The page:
But here’s the thing: as hard as it might be on you, the crying isn’t going to hurt your baby. In fact, in certain cases, your baby might not fuss for nearly as long as you’d anticipate.

How Long Do You Let A Baby Cry It Out?

The idea behind the extinction sleep training method is that you let your baby cry for as long as it takes for them to fall asleep.

How long that actually takes will depend on your baby’s temperament (not to mention your iron-clad will to let them fuss).

In the beginning, it could take as long as 45 minutes to an hour for your baby to fall asleep.

If you choose to use the cry it out method, make sure you have a reliable baby monitor to watch them to ensure their cries aren’t indicative of a more serious crib safety issue.

Can You Use Cry It Our for Naps?

Sleep training for naps can be harder than sleep training at night. Wait to start nap time sleep training until after your baby starts going down easier at bedtime.

You only have a short window during the day for your baby to fall asleep for nap time, so you want to make sure they know how to put themselves to sleep first.

Is Cry It Out Harmful?

Parenthood is full of people with opinions, especially when it comes to things like sleep training.

In fact, the cry it out method can be a controversial one. That’s particularly true among parents who embrace a more gentle or attachment-heavy parenting style.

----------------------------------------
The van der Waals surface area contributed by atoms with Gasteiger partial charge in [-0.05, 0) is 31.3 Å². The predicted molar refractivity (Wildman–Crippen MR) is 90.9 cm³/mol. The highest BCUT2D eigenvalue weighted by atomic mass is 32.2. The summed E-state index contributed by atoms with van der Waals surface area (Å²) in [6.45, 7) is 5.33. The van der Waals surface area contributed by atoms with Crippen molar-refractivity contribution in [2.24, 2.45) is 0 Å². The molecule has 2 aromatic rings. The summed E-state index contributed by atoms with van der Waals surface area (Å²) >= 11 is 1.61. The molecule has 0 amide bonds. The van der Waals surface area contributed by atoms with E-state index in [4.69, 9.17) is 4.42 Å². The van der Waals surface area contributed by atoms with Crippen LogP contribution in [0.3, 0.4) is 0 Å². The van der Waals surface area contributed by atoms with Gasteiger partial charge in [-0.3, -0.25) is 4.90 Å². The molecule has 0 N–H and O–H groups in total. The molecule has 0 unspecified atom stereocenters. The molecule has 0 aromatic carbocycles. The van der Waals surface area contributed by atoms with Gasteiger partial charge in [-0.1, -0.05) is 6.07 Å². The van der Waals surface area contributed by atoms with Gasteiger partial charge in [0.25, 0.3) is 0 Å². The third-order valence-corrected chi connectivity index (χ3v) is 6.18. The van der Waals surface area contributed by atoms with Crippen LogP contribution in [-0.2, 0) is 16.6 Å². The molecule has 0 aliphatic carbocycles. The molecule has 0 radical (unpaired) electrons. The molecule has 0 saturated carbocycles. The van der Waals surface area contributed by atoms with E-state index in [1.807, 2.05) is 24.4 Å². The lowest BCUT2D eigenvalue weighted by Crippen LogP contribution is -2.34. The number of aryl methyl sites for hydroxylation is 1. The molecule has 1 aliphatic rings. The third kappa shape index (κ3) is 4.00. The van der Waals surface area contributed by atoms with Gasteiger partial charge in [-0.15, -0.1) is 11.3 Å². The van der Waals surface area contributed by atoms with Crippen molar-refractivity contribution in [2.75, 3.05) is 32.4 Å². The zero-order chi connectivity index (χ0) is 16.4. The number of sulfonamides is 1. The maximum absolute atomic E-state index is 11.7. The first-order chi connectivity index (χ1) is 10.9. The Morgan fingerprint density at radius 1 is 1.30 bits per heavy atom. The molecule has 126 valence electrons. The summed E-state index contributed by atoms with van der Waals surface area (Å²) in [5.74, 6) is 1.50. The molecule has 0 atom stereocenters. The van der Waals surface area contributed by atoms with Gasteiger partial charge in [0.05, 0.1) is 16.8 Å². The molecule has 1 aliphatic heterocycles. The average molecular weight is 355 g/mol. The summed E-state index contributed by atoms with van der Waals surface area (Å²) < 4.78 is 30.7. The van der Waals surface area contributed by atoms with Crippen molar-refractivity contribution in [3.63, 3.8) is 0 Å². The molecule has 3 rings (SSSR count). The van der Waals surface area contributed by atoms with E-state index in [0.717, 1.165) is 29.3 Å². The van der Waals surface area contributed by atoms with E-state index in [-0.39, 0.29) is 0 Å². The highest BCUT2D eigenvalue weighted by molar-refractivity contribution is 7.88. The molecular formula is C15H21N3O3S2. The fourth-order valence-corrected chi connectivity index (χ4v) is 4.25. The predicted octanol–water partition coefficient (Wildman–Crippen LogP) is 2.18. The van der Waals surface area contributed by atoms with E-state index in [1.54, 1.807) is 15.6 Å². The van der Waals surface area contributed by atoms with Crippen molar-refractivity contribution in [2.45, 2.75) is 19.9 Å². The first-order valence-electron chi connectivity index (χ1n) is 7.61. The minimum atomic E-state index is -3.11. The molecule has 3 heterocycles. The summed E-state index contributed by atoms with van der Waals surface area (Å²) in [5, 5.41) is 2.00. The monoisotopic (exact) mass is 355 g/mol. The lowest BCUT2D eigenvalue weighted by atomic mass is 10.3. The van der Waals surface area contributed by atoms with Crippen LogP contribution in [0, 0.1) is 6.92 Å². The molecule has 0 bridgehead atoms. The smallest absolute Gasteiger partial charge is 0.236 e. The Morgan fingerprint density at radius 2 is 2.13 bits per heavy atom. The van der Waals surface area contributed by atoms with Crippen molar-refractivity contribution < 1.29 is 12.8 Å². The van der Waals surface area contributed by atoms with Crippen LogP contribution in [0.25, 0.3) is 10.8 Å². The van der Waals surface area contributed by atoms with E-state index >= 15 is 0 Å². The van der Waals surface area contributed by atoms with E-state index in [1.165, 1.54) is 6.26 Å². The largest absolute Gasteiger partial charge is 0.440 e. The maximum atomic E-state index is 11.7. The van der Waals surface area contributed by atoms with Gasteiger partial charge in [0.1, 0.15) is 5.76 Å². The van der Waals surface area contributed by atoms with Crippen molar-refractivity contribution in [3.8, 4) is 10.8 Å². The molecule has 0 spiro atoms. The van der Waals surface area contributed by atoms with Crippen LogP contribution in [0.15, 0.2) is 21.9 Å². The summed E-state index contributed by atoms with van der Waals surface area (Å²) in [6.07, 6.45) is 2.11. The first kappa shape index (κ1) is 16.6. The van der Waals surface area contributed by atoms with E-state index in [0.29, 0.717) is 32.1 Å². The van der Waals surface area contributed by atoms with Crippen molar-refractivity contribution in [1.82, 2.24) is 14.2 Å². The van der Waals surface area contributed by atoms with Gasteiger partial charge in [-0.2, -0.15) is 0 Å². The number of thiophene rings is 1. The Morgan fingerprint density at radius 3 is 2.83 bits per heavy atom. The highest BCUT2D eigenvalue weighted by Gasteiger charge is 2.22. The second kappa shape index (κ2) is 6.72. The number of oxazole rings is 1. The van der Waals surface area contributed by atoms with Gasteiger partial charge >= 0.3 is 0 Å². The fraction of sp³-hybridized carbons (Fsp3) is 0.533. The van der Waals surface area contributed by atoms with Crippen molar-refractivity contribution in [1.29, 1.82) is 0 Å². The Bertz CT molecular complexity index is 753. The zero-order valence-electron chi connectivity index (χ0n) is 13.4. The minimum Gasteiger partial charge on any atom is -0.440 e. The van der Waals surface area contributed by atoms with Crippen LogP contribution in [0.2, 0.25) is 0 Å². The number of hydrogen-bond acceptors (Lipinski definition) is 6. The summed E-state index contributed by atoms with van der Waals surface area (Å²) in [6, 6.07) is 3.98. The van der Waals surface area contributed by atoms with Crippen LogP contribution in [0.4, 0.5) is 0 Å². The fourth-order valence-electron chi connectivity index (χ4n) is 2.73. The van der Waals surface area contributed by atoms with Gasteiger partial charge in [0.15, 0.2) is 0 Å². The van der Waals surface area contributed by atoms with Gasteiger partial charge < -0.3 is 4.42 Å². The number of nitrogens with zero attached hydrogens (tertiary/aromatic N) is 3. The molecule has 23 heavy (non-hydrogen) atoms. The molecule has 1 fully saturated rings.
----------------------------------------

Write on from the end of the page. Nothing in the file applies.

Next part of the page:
One of the arguments I hear against the CIO method is that is can be harmful to babies. I’ve even heard people say that letting babies cry it out causes brain damage!

However, several long-term studies have found that infants who were sleep trained and allowed to cry suffered no adverse effects to their attachment or behavior development.

The bottom line is that sleep training is safe and effective. Not only that, a sleep trained baby can actually benefit from a stronger bond with their parents once everyone is getting better sleep.

As long as you are sleep training them at an appropriate age and in a safe environment (following the ABCs of safe sleep), cry it out is not harmful to your baby.

What is the Best Age for Extinction Sleep Training?

For families who are wondering when to start sleep training, the answer has two parts. First, from a biological standpoint, your baby should be at least 12 pounds and around 4 months old.

Making sure your baby is physically ready to sleep train is important from a feeding standpoint. If you start too early, baby’s feeds are still irregular and can throw a wrench in the process.

But the second part of the answer is: you have to make sure that you are ready!

In order for sleep training to be effective, parents have to remain incredibly consistent and steadfast.

If you try sleep training for a couple days and then quit, it’s not because sleep training failed. It’s because you didn’t give it enough time to start making a difference.

The best cry it out method age will depend on your baby reaching the appropriate age and weight. But it also relies heavily on parents’ readiness to commit to the sleep training process.

Perhaps the most important thing to keep in mind is this: if you don’t feel ready, it’s okay. Take your time and save yourself the stress of embarking on a (admittedly tricky!) journey that you don’t feel ready to start.

How Long Does It Take For the Cry It Out / Extinction Method to Work?

You might be wondering how long does sleep training take using the the cry it out method?

The Extinction method tends to be one of the shorter sleep training methods, due to its cold turkey nature.